A harpist, who reached the summit of Mount Kilimanjaro and completed her Guinness World Record (GWR) attempt for the highest altitude harp performance, said it was an “unforgettable experience”.
Siobhan Brady hiked more than 19,000ft to reach the summit of Mount Kilimanjaro in Tanzania in an attempt to beat her previous feat in 2018 where she performed for 18 minutes at Singla Pass, India, at more than 16,000ft.
The 24-year-old from Limerick, Ireland, played her concert called the Highest Harp Concert for 20 minutes performing a selection of songs including the traditional Tanzanian jig which translates as Thank You Tanzania from Swahili.
Ms Brady also performed her rendition of Ed Sheeran’s Little Bird, which has a special connection to Caroline Heffernan, a patient advocate at Cystic Fibrosis (CF) Ireland, the charity which funds raised from the hike – more than 42,000 euros so far – will go to.
Little Bird pays homage to Triona Priestley, a woman who died from CF in 2014, whose mother Ms Heffernan met.
At the Barufa Camp where Ms Brady was stationed after the performance she spoke of her “unforgettable experience” and was happy to see her dream “become a reality”.
“We are elated beyond words and immensely proud of the incredible team and support that made this ambition dreamed up a few years ago, somehow become a reality,” she said.
“The final hours before reaching the summit were a real test of resilience, however, we somehow made it through and found the perfect moment for the concert with only the clouds below us.
“It’s been an unforgettable experience, rewarding and challenging in equal measure, and I know I speak for all of the team when I thank everyone who sent in messages from far and wide.
“The constant encouragement and support made some of the steps forward all that bit easier.”
Philip Watt, chief executive of Cystic Fibrosis Ireland, congratulated Ms Brady and her team and said he was “proud” of their “successful ascent” up the highest mountain in Africa.
“We know this has been a supreme effort for all the team and with many months of planning, including for our colleague Caroline Heffernan who has cystic fibrosis,” he said.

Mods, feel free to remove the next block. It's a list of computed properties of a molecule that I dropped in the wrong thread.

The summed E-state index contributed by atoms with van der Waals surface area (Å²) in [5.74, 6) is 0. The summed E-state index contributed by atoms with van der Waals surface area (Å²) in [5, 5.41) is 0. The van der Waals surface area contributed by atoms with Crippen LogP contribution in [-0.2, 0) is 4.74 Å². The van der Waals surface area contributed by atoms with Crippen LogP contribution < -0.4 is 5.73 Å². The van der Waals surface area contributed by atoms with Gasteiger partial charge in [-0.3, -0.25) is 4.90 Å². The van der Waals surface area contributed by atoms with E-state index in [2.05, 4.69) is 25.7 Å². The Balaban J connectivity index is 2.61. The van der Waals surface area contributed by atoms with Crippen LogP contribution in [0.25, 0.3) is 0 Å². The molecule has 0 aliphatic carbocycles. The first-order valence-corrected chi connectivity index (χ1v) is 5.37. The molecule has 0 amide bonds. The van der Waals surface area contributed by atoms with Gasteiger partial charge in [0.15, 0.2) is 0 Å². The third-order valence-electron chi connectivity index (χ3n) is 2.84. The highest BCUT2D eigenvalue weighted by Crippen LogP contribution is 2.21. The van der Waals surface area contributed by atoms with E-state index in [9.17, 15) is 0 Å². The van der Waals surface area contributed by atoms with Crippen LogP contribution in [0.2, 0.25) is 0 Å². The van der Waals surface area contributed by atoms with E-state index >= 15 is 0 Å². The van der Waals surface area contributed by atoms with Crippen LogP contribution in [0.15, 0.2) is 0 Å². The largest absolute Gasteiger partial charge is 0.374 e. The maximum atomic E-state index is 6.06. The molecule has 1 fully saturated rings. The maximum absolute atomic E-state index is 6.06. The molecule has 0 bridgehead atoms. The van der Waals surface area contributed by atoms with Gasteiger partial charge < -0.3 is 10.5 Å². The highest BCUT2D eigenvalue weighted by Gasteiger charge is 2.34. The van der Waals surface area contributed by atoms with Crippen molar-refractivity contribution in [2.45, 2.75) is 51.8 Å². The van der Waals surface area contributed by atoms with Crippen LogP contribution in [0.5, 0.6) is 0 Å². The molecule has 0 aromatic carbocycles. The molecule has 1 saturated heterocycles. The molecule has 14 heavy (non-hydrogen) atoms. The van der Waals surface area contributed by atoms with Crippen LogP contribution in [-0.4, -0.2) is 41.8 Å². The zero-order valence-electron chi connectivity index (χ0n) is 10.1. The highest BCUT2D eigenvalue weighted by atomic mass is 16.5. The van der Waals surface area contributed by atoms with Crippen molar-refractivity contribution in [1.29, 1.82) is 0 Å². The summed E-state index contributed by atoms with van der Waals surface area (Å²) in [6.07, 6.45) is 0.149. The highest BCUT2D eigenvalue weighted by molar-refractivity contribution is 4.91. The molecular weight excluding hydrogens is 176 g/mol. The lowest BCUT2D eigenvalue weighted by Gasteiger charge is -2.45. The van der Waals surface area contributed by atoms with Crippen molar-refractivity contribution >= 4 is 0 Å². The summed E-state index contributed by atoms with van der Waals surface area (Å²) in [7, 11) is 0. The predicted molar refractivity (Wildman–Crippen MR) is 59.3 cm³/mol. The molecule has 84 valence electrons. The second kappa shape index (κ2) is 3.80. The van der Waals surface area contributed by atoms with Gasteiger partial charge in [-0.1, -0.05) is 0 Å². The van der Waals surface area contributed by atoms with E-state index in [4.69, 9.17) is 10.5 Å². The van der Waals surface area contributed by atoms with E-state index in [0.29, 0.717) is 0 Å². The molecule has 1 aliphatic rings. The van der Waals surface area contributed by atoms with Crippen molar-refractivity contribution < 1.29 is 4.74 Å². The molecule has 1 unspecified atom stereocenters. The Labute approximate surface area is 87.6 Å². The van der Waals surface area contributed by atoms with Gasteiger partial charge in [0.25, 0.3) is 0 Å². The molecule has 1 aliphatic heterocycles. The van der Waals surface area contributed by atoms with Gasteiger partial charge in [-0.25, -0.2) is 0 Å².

“We are very respectful of the fact that Kilimanjaro is not only the highest mountain in Africa but is also a sacred mountain for many in Tanzania and we pay tribute to the many who assisted the team in reaching the summit and pray for their safe return.
“Many congratulations to Siobhan Brady and her team for this fundraising initiative and for topping her own world record in playing the ‘highest harp’ at such a high altitude and many thanks to the leader of the climb, Pat Falvey, the renowned Irish climber.”
He also wished Ms Brady a “safe descent” and is “looking forward to welcoming the team back to Dublin” adding that the funds raised during this challenge will support the key work of Cystic Fibrosis Ireland.
Ms Brady and her team of 19 underwent two years of training on Irish peaks and at Mount Teide in Tenerife to prepare for her GWR attempt.
They were joined by Irish mountaineer Pat Falvey, who helped the team navigate their way up the summit along with an African-based team of around 60 people.
Ms Brady was presented with an Irish flag from the Irish ambassador for Tanzania, Mary O’Neill, to take to the summit and she wished her well before her ascent up the mountain.
Pascale Harvie, president and general manager of JustGiving said she is “immensely proud” of Ms Brady for completing her “incredible feat.
“We at JustGiving are immensely proud of Siobhan, Caroline and the Highest Harps team on the completion of their monumental fundraising challenge,” she said.
“It is truly incredible. We’ve followed their journey every step of the way and have been in complete awe of the commitment and strength they’ve shown throughout.
“Congratulations to the whole team on conquering this incredible feat and raising a fantastic amount of money for Cystic Fibrosis Ireland.”
The fundraising link can be accessed here: www.justgiving.com/fundraising/Highest-Harp